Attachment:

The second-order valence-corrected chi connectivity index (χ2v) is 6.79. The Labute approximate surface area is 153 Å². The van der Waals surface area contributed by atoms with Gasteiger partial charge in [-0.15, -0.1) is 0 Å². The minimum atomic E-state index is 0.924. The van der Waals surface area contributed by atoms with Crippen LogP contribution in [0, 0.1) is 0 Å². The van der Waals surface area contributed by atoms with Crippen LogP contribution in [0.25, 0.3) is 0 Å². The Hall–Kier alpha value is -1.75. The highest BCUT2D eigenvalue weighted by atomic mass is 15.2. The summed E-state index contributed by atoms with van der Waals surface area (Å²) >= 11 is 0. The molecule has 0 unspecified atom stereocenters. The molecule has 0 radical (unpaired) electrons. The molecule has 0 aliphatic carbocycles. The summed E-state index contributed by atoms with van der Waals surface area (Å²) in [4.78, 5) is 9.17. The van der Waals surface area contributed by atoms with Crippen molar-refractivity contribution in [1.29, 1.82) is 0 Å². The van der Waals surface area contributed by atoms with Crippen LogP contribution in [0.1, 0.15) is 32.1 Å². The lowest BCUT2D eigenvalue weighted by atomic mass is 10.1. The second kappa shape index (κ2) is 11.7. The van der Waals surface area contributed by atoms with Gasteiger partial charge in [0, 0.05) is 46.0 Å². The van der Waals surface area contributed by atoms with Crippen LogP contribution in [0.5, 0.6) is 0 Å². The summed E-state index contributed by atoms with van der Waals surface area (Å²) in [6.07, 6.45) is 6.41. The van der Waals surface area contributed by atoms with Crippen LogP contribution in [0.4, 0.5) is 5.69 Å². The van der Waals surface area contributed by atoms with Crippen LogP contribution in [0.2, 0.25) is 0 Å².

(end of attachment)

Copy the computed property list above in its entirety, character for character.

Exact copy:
The second-order valence-corrected chi connectivity index (χ2v) is 6.79. The Labute approximate surface area is 153 Å². The van der Waals surface area contributed by atoms with Gasteiger partial charge in [-0.15, -0.1) is 0 Å². The minimum atomic E-state index is 0.924. The van der Waals surface area contributed by atoms with Crippen LogP contribution in [0, 0.1) is 0 Å². The van der Waals surface area contributed by atoms with Crippen LogP contribution in [0.25, 0.3) is 0 Å². The Hall–Kier alpha value is -1.75. The highest BCUT2D eigenvalue weighted by atomic mass is 15.2. The summed E-state index contributed by atoms with van der Waals surface area (Å²) >= 11 is 0. The molecule has 0 unspecified atom stereocenters. The molecule has 0 radical (unpaired) electrons. The molecule has 0 aliphatic carbocycles. The summed E-state index contributed by atoms with van der Waals surface area (Å²) in [4.78, 5) is 9.17. The van der Waals surface area contributed by atoms with Crippen molar-refractivity contribution in [1.29, 1.82) is 0 Å². The van der Waals surface area contributed by atoms with Crippen LogP contribution in [0.1, 0.15) is 32.1 Å². The lowest BCUT2D eigenvalue weighted by atomic mass is 10.1. The second kappa shape index (κ2) is 11.7. The van der Waals surface area contributed by atoms with Gasteiger partial charge in [0, 0.05) is 46.0 Å². The van der Waals surface area contributed by atoms with Crippen LogP contribution in [0.5, 0.6) is 0 Å². The summed E-state index contributed by atoms with van der Waals surface area (Å²) in [6.07, 6.45) is 6.41. The van der Waals surface area contributed by atoms with Crippen LogP contribution in [0.4, 0.5) is 5.69 Å². The van der Waals surface area contributed by atoms with Crippen LogP contribution in [0.2, 0.25) is 0 Å².